The portfolio described here is my brokerage account, not my 401(k) equivalent, which I don’t manage myself, simply because I’m not allowed to. Given my age, I have a very long runway ahead of me, and I intend on not having to withdraw funds from this portfolio during the many coming decades. As such, I view the current market as an opportunity, even though it’s never pleasant to observe one’s portfolio sink substantially. From my standpoint, it’s all about long-term wealth creation.
What’s that smell? Opportunity!
My Market Activity
Keeping it brief, I’ve made use of the market to trim a position within my largest holding, added two new holdings and accumulated within a couple of existing holdings, including broad based ETFs.
- I previously held 150 Novo Nordisk shares, where I’ve sold a third of my position in two tranches, at around $105-110 per share. I’m a long-term holder and continue to believe in a strong outlook for the company. However, at these levels, I find the company is trading above fair value, so I’ve locked in some gains. It’s very seldom I sell with such a purpose as I don’t mind my winners growing into large positions within my portfolio. Already at 10% of my total portfolio and overallocated towards the health care sector, I found the moment opportune to offload some of my existing shares in order to invest in undervalued companies. My Novo Nordisk holding now makes up 7% of my portfolio compared to the previous 10%.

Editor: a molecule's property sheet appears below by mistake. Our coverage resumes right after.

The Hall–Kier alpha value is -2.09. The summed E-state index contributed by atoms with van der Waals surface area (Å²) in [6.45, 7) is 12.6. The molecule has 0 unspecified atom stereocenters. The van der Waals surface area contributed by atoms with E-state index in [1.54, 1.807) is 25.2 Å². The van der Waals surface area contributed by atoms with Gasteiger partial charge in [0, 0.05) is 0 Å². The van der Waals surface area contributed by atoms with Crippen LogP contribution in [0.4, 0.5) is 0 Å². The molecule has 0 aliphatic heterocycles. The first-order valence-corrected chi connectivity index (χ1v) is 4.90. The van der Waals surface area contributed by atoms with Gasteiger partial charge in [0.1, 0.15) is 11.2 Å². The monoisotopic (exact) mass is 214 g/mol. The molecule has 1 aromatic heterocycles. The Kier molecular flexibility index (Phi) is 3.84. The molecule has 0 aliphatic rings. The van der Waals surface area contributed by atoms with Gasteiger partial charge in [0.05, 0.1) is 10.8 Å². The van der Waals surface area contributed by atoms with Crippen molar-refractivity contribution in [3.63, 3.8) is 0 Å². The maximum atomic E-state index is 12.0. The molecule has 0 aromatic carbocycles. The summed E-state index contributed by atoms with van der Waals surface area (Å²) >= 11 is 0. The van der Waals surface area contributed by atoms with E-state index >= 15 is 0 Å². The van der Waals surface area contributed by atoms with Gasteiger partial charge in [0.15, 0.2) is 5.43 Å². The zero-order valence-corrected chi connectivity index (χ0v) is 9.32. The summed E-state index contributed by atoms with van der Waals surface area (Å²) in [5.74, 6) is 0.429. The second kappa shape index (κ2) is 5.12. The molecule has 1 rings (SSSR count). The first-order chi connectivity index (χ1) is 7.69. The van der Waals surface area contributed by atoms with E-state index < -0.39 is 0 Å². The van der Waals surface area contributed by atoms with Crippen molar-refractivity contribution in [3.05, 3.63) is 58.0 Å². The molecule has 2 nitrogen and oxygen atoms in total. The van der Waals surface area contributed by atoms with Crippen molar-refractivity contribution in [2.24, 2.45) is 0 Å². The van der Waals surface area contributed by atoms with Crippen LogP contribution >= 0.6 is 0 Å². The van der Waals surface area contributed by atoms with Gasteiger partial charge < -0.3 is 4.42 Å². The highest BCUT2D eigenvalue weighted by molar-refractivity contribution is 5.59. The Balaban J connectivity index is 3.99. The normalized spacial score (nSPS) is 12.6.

- I’ve initiated a new position, buying 38 shares of Starbucks (SBUX), something I laid out in my article titled “Starbucks: A Very Appealing Opportunity For Dividend Growth Investors”, which was published on April 22nd. So far, the S&P 500 is down 10.5% since then, with Starbucks being up 1.7%. I’m still planning on adding additional shares, with my total cost basis for this position being at $2900. I don’t have a specific level, but my position will most likely top at $4000. I would like for the stock to come down a little, to provide a more opportune moment.